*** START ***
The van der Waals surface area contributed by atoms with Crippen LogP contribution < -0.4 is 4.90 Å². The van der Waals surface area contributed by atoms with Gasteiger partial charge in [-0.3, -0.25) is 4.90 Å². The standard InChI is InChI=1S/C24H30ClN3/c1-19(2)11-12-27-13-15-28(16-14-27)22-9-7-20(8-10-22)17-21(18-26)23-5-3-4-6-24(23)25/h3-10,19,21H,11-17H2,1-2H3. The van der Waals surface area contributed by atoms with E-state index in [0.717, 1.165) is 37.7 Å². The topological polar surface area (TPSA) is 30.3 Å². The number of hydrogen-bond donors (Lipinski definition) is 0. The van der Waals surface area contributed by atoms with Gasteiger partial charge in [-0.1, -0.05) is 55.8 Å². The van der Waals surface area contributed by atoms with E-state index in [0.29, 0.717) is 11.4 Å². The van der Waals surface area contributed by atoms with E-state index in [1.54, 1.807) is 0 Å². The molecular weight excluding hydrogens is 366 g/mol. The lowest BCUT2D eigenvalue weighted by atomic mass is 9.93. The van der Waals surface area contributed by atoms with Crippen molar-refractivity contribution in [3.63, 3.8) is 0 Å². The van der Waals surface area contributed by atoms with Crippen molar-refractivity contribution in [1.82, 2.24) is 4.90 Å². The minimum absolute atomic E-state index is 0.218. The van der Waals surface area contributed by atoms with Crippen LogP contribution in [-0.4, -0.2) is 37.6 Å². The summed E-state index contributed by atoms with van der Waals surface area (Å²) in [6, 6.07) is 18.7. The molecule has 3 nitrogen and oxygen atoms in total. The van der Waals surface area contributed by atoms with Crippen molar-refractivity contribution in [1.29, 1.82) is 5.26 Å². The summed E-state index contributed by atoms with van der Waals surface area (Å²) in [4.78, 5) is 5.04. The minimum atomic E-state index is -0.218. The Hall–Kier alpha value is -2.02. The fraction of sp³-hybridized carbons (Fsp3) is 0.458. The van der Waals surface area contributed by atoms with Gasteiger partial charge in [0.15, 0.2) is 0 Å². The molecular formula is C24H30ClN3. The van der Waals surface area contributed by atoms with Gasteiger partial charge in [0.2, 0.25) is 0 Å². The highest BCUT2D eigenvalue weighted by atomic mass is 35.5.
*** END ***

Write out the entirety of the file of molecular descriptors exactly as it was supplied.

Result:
The van der Waals surface area contributed by atoms with Crippen LogP contribution < -0.4 is 4.90 Å². The van der Waals surface area contributed by atoms with Gasteiger partial charge in [-0.3, -0.25) is 4.90 Å². The standard InChI is InChI=1S/C24H30ClN3/c1-19(2)11-12-27-13-15-28(16-14-27)22-9-7-20(8-10-22)17-21(18-26)23-5-3-4-6-24(23)25/h3-10,19,21H,11-17H2,1-2H3. The van der Waals surface area contributed by atoms with E-state index in [0.717, 1.165) is 37.7 Å². The topological polar surface area (TPSA) is 30.3 Å². The number of hydrogen-bond donors (Lipinski definition) is 0. The van der Waals surface area contributed by atoms with Gasteiger partial charge in [-0.1, -0.05) is 55.8 Å². The van der Waals surface area contributed by atoms with E-state index in [0.29, 0.717) is 11.4 Å². The van der Waals surface area contributed by atoms with E-state index in [1.54, 1.807) is 0 Å². The molecular weight excluding hydrogens is 366 g/mol. The lowest BCUT2D eigenvalue weighted by atomic mass is 9.93. The van der Waals surface area contributed by atoms with Crippen molar-refractivity contribution in [3.63, 3.8) is 0 Å². The van der Waals surface area contributed by atoms with Crippen molar-refractivity contribution in [1.82, 2.24) is 4.90 Å². The minimum absolute atomic E-state index is 0.218. The van der Waals surface area contributed by atoms with Crippen LogP contribution in [-0.4, -0.2) is 37.6 Å². The summed E-state index contributed by atoms with van der Waals surface area (Å²) in [6, 6.07) is 18.7. The molecule has 3 nitrogen and oxygen atoms in total. The van der Waals surface area contributed by atoms with Crippen molar-refractivity contribution in [1.29, 1.82) is 5.26 Å². The summed E-state index contributed by atoms with van der Waals surface area (Å²) in [4.78, 5) is 5.04. The minimum atomic E-state index is -0.218. The Hall–Kier alpha value is -2.02. The fraction of sp³-hybridized carbons (Fsp3) is 0.458. The van der Waals surface area contributed by atoms with Gasteiger partial charge in [0.15, 0.2) is 0 Å². The molecular formula is C24H30ClN3. The van der Waals surface area contributed by atoms with Gasteiger partial charge in [0.2, 0.25) is 0 Å². The highest BCUT2D eigenvalue weighted by atomic mass is 35.5.